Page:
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6 Responses to “Grief Pendulum”

  1. Joe Boncek said

    So happy to hear you are finding balance. I am struggling with the same challenge. I’ve been doing hospice work, working in nursing homes and will be starting another grief group in two weeks. At the same time I am staring in front of a big question mark as far as my future goes. Santa Fe hasn’t been too welcoming, I graduate in a month and I have NO inkling of an idea as where to go, or what to do. So there is grief, darkness, yada yada yada. But I’ve been listening to, ironically, lots of Grateful Dead. They’ve kept my heart wide open and my mouth at least 2/3rds in a smile. It has been my offerings of gratitudes each day which keep me afloat. Being a conduit of grace for those who I work with daily has been my standing ground. Even though my personal and professional life are both at a fork in the road, my soul is starting to breathe again–what a blessing.
    Last night I dreamt I met HH the Dali Lama. I was very excited to ask him if should pursue the path of Mahamudra or Dzogchen. He took my hand, smiled, chuckled and said, “You are too young to be thinking of such things. They will come in time. For now focus on trying to have fun partying”.

    So i guess that sums up the work I will be trying to do….

    All my blessings Mirabai!
    ram ram
    Joe Boncek

    • Mirabai said

      Holding you close in my heart as you navigate this netherworld of transition, dear Joe. Thank you for all you do to serve the scary people 🙂

  2. Christine said

    How beautiful, Mirabai. There is a deep wound in me that wants to be addressed and the pain of that wound (that doesn’t have anything to do with the tragic loss of a loved one. It has been with me since childhood). And – at the same time the fires of creativity are being stoked; an excitement for *life* is arising that wants to be expressed. And somehow I know that they are connected – this “pain” and this fire for life.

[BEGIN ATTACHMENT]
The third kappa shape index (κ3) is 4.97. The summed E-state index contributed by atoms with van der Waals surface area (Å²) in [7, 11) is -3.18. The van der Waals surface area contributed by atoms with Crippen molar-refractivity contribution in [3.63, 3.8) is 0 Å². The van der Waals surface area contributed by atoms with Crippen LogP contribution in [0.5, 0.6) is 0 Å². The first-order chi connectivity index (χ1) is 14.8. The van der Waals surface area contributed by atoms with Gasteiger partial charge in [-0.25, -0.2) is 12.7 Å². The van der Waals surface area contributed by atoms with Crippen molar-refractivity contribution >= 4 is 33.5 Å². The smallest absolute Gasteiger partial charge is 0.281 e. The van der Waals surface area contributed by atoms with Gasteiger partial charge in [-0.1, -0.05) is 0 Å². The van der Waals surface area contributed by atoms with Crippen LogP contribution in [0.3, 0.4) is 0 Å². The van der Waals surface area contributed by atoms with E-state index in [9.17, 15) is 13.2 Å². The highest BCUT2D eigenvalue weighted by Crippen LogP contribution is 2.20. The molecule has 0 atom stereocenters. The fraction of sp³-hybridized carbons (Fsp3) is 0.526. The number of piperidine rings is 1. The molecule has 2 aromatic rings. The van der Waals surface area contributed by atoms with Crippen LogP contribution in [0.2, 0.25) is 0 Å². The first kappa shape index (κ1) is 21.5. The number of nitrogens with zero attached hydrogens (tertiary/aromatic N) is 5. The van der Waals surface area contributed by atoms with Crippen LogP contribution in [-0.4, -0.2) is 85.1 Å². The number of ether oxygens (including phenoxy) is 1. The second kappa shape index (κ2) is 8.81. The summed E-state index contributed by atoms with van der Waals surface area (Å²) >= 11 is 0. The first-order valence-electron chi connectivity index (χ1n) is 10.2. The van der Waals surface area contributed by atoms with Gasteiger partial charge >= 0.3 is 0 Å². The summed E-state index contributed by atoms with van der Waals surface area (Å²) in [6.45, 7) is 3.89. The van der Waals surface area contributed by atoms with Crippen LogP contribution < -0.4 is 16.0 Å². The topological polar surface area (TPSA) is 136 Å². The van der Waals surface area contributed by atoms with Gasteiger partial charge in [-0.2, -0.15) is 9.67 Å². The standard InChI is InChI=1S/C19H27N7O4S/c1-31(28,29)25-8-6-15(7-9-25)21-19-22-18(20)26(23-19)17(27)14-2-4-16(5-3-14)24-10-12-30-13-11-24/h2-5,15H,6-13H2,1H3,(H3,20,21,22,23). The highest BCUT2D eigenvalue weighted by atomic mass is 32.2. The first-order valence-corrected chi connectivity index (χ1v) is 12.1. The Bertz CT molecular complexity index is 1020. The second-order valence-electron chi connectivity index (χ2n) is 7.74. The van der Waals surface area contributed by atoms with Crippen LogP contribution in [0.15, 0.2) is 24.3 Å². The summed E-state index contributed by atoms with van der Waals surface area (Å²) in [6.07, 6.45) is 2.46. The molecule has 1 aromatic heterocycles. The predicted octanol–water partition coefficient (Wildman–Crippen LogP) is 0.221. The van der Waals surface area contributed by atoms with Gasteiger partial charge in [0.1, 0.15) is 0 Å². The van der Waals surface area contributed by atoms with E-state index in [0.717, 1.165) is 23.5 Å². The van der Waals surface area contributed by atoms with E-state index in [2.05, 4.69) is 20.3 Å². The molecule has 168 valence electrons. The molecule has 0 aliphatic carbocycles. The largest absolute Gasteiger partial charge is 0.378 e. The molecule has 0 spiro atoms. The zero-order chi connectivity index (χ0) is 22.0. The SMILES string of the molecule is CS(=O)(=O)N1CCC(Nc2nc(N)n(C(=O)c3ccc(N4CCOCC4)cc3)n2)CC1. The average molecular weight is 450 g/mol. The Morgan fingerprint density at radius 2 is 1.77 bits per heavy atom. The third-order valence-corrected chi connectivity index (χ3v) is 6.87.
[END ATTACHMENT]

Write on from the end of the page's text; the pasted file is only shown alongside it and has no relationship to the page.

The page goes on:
And what I hear you saying is that you no longer *define* yourself by your loss or grief – but have opened up to a new space of life that allows for a different movement *through* life, while still honoring that hole in your heart. They both arise together. And possibly it is no longer felt as a “wounding” but an opening into a deeper space of openness to Life; using the wound to take you into a deeper space of Love ? At least that’s how it seems on this end…

  3. Mirabai said

    WordPress is getting all confused, & mixing up my replies. Well, Christine, I am deeply moved by how totally you GET IT, and I thank you for your insightful reflections. Much love

  4. Richard A. Mikovsky said

    Mirabai,

    You are indeed an inspiration. My losses have been, as an engineer would say, “nominal”, but it is time (I am almost 60) that I recognize if not relent to the tug of these losses to play a larger part in defining me, rather than soley on what I possess in the secular sense, which seems less meaningful as each day passes. Well…it is at least something to contemplate. You previous blog on Enlightened Atheists was beautiful. It left me speechless, and I return to it often.